Ryanair's Price War
February 1, 2022.
Ryanair has begun what may become an airline price war as it battles to win back customers after the Omicron variant of COVID-19 badly affected business over Christmas. The budget airline's CEO Michael O'Leary said demand has picked up since travel restrictions lifted – but the no-frills airline would have to slash ticket prices to fill planes in the coming months. The strategy follows a difficult quarter that saw many travellers cancel or rearrange flights when the variant emerged.
O'Leary blamed 'media hysteria' over the variant after passenger numbers fell well below expectations in December and January, with 'Omicron' widely reported almost as a disease itself by most mainstream media. The situation was not helped by many politicians worldwide also referring to the variant in a similar light.
Analysts warned that there could be a 'major battle ahead' among budget airlines, all of whom will be trying to boost sales. Some carriers however, may be reluctant to follow Ryanair's lead as they seek to rebuild profits in the wake of government response to Covid-19 worldwide. This year – particularly the peak summer season – will be a crucial opportunity for carriers and holiday companies to get bookings from people eager to go abroad, with travel all but completely curtailed during the pandemic.
O'Leary said Ryanair would require 'significant price stimulation' as the Irish carrier revealed it lost £80million in the last three months of 2021. The company also warned that losses for the full year to the end of March could be as high as £375million – some £210million more than expected.
Suggesting that there could be more travel disruption ahead, O'Leary said: 'This out-turn is hugely sensitive to any further positive or negative Covid news flow and so we would caution all shareholders to expect further Covid disruptions before we here in Europe and the rest of the world can finally declare that the Covid crisis is behind us.'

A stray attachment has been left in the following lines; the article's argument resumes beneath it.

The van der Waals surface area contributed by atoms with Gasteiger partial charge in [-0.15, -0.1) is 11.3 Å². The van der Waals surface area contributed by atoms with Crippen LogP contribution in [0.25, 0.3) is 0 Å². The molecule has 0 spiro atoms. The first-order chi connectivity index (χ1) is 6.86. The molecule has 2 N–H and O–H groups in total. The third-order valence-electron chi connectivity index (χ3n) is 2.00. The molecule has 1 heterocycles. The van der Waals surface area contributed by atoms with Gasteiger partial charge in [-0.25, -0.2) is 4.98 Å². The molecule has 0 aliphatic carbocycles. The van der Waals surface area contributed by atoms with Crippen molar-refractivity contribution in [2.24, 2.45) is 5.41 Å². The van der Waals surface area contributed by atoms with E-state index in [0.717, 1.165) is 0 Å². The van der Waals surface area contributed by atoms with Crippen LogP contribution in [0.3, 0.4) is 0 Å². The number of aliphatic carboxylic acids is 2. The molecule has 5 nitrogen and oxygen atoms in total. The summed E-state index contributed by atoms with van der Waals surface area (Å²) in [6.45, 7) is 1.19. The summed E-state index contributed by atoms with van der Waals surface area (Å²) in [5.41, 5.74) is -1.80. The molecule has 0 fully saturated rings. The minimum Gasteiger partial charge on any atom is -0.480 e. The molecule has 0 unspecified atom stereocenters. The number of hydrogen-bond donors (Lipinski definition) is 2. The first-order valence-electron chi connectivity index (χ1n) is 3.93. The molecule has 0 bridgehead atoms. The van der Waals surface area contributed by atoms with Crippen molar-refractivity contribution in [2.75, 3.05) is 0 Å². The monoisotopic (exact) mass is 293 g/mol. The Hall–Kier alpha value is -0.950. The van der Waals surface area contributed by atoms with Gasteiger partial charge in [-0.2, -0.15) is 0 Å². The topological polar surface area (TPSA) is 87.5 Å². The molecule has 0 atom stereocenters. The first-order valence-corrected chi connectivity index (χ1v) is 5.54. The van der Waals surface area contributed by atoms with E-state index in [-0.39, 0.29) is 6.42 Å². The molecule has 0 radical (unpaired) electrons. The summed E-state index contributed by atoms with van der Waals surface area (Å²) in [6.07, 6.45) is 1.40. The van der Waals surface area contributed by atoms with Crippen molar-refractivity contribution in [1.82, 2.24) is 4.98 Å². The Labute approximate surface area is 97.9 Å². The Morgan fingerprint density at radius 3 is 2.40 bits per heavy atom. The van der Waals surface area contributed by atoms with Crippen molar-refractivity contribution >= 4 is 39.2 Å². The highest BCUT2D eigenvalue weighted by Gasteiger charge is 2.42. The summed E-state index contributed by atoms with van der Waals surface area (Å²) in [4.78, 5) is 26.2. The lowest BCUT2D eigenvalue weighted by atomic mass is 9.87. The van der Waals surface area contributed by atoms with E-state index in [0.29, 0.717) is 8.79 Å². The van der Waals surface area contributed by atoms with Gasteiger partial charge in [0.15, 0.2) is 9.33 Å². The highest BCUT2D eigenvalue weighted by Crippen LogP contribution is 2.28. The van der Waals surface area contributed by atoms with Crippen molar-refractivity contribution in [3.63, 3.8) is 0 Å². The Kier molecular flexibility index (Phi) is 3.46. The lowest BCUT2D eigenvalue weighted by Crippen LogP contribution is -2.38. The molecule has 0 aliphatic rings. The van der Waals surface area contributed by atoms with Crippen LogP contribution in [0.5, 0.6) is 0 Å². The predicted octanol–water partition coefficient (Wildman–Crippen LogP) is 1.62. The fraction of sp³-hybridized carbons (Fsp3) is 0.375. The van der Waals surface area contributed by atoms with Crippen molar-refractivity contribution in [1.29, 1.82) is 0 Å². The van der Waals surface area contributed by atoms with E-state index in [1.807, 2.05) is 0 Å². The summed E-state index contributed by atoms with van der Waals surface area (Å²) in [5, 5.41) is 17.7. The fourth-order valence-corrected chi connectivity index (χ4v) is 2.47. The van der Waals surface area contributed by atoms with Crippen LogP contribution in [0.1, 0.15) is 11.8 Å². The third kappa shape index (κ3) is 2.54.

Ryanair has built its reputation on lowering the basic cost of tickets although it has also become known for charging customers extra fees to increase its revenues. O'Leary pioneered the strategy after joining the airline, using US airline Southwest as his model in the 1990s. Ryanair said earnings from extra fees were 8 per cent higher in the third quarter at around £18 a customer as people spent more for priority booking and reserved seating.
Image - Adrian Dennis
Victoria Scholar, head of investment at Interactive Investor, said: 'Ryanair's decision to slash prices to stimulate demand will no doubt put pressure on its rivals like Easyjet, Jet2 and Wizz Air to follow suit.'
Yesterday several of Ryanair's rivals had offers or sales on their website. Wizz Air was offering 2m seats with a 20 per cent discount, while Jet2 was giving 10 per cent off flights from a range of airports. On the Beach said it would allow customers free airport lounge access and fast-track security. Tui had a range of 'Treat Yourself This Payday' discounts that took between £100 and £350 off bookings depending on their size. Easyjet had 800,000 seats available from £19.99 until yesterday.
Martyn Sumners, executive director of the Association for Independent Travel Operators, said a summer price war would be in 'no-one's interests' after the industry was ravaged by Covid.
Images - © Provided by This Is Money (unless otherwise stated)
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